Edward Mack, Jr. Lecture, Dr. Peidong Yang

December 1, 2016
Thursday, March 29, 2018 - 4:00pm
Friday, March 30, 2018 - 2:00pm
Peidong Yang

2018 Mack Lecture: Professor Peidong Yang

The Mack Lecture is organized by our student-run group, Chem TALKS.

Schedule:

Thursday, March 29 at 4:00pm - Seminar in Evans 1008: Nanowire Building Blocks: from flux line pinning to artificial photosynthesis

Friday, March 30 at 2:00pm - Seminar in CBEC 130: Liquid Sunlight

Peidong Yang is a Chemistry professor, S. K. and Angela Chan Distinguished Chair Professor in Energy  at the University of California, Berkeley. He is known particularly for his work on semiconductor nanowires and their photonic and energy applications. He is one of the co-directors for the Kavli Energy Nanoscience Institute at Berkeley. Dr. Yang received his B.A. in Chemistry from the University of Science and Technology in China in 1993. He then received his Ph.D. in Chemistry from Harvard University in 1997, and did his postdoctoral fellowship at the University of California, Santa Barbara. Soon after, he began his Assistant Professorship at the University of California, Berkeley.

He is a member of both the National Academy of Sciences and the American Academy of Arts and Sciences. He is the 2014 Thomas Reuters Citation Laureate for Physics.

He is the recipient of MacArthur Fellowship, E. O. Lawrence Award, ACS Nanoscience Award, MRS Medal, Baekeland Medal, Alfred P. Sloan research fellowship, the Arnold and Mabel Beckman Young Investigator Award, National Science Foundation Young Investigator Award, MRS Young Investigator Award, Julius Springer Prize for Applied Physics, ACS Pure Chemistry Award, and Alan T. Waterman Award.  

He cofounded three companies: Nanosys Inc, Alphabet Energy Inc; Infinity Innovation Inc.

 

The Edward Mack, Jr. Lectures

Edward Mack Jr Headshot

Professor Edward Mack, Jr. was a long time faculty member of the Chemistry Department at The Ohio State University. After fourteen years as chairman, he resigned in October, 1955, to be devoted full time to teaching and research. Not long thereafter his friends and former students learned of his death in June, 1956.

Professor Mack's research interests included the determina- tion of the sizes and shapes of molecules from collision cross-sections using kinetic gas measurements. He also studied the rates and mechanisms of gas phase reactions, surface films, and biochemical problems. Professor Mack is remembered as a man of great energy and enthusiasm for research as well as his students.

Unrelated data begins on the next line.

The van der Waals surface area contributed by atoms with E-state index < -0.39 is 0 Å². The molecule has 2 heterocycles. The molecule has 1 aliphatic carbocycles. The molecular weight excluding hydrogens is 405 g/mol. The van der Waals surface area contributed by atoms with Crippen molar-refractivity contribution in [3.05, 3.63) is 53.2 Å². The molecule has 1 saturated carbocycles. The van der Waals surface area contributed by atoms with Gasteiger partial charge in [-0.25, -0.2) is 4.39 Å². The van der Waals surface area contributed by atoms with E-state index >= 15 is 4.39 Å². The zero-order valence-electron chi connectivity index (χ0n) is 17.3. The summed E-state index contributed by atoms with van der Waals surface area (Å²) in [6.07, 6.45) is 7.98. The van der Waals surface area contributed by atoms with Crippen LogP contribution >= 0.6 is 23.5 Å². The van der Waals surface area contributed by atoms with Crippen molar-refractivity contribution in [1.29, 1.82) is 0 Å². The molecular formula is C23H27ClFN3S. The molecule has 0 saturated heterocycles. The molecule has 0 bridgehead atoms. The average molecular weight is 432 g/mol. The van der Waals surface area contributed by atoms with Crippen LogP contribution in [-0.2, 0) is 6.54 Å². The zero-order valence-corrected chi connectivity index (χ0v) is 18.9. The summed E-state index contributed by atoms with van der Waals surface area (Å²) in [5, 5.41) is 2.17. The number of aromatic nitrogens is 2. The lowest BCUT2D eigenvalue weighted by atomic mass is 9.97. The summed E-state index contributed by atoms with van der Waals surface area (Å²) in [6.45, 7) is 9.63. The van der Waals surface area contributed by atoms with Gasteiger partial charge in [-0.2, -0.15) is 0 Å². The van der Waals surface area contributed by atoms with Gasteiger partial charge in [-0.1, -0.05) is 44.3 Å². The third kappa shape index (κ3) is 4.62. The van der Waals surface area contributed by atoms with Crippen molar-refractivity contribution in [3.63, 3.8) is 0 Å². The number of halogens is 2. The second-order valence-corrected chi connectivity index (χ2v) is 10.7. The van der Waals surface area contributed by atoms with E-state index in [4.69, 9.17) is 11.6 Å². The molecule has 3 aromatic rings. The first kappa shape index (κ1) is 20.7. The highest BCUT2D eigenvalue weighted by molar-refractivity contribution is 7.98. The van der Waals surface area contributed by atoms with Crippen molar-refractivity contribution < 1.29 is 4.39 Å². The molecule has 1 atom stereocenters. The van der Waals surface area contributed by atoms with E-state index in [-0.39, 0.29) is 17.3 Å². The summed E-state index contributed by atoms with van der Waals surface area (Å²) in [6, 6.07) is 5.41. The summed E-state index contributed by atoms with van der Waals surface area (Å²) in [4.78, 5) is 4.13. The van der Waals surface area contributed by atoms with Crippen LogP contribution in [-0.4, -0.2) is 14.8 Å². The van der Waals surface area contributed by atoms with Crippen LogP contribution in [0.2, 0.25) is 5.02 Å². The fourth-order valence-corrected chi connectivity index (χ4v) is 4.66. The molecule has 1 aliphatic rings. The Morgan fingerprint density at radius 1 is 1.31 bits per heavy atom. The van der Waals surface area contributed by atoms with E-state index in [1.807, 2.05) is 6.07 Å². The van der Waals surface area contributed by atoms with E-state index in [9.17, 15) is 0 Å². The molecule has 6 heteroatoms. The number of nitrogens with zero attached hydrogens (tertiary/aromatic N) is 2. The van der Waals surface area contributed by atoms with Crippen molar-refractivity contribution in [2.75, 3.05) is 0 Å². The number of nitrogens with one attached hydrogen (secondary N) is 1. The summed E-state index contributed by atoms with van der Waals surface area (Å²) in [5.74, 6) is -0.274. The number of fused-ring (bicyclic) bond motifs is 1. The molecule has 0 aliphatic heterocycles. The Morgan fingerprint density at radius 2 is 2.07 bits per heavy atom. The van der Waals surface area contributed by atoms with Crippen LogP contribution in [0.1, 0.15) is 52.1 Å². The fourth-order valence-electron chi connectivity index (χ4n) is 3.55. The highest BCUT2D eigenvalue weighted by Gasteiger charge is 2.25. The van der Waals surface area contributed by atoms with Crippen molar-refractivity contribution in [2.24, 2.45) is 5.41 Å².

Professor Mack became a member of the faculty at Ohio State in 1919 when he immediately began to take a personal interest in graduate students. He was their continual advocate, aiding his students through difficult years by soliciting grants from many companies and businesses. In many cases, he even took funds out of his own pocket for their support. Professor Mack was entirely dedicated to his graduate students, both scientifically and personally. In this spirit, the graduate students are responsible for every aspect of the Mack Memorial Award.

Graduate Students participate in the Mack Memorial Award by serving on the Mack Award's committee, nominating individuals, voting for the Mack Award recipient, and, of course, for attending the talks and joining the celebration.


Previous Lecturers:

2017 - David MacMillan

2016 - Omar Yaghi

2015 - George Whitesides

2014 - Robert S. Langer

2013 - T. Don Tilley

2012 - Sunney Xie

2011 - Vincent Rotello

2010 - Chad A. Mirkin

Note: This lecture was made possible by financial support from the Dr. Robert H. Lawrence Jr. Endowed Fund in Chemistry, the Dr. Kurt L. Loening Endowment Fund in Chemical Nomenclature and Chemical Information, the Chemistry Lecture Fund, as well as numerous other donors.

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